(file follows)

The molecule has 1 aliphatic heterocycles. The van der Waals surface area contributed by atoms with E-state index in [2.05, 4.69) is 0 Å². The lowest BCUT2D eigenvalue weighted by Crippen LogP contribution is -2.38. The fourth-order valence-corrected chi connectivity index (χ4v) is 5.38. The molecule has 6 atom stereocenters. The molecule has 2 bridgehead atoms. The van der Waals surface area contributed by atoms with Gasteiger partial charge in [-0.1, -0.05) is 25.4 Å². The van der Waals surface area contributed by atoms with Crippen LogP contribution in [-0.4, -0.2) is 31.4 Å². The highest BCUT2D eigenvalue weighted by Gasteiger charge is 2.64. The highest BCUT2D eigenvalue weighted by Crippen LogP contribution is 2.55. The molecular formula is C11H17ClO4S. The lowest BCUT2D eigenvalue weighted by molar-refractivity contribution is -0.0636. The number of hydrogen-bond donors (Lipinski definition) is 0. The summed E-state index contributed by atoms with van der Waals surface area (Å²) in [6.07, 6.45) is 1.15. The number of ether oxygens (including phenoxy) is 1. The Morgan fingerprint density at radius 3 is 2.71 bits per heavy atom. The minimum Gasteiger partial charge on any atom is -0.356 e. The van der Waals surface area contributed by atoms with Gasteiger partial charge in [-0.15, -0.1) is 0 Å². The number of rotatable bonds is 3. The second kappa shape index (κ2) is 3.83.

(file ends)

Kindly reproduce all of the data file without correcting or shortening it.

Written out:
The molecule has 1 aliphatic heterocycles. The van der Waals surface area contributed by atoms with E-state index in [2.05, 4.69) is 0 Å². The lowest BCUT2D eigenvalue weighted by Crippen LogP contribution is -2.38. The fourth-order valence-corrected chi connectivity index (χ4v) is 5.38. The molecule has 6 atom stereocenters. The molecule has 2 bridgehead atoms. The van der Waals surface area contributed by atoms with Gasteiger partial charge in [-0.1, -0.05) is 25.4 Å². The van der Waals surface area contributed by atoms with Crippen LogP contribution in [-0.4, -0.2) is 31.4 Å². The highest BCUT2D eigenvalue weighted by Gasteiger charge is 2.64. The highest BCUT2D eigenvalue weighted by Crippen LogP contribution is 2.55. The molecular formula is C11H17ClO4S. The lowest BCUT2D eigenvalue weighted by molar-refractivity contribution is -0.0636. The number of hydrogen-bond donors (Lipinski definition) is 0. The summed E-state index contributed by atoms with van der Waals surface area (Å²) in [6.07, 6.45) is 1.15. The number of ether oxygens (including phenoxy) is 1. The Morgan fingerprint density at radius 3 is 2.71 bits per heavy atom. The minimum Gasteiger partial charge on any atom is -0.356 e. The van der Waals surface area contributed by atoms with Gasteiger partial charge in [-0.15, -0.1) is 0 Å². The number of rotatable bonds is 3. The second kappa shape index (κ2) is 3.83.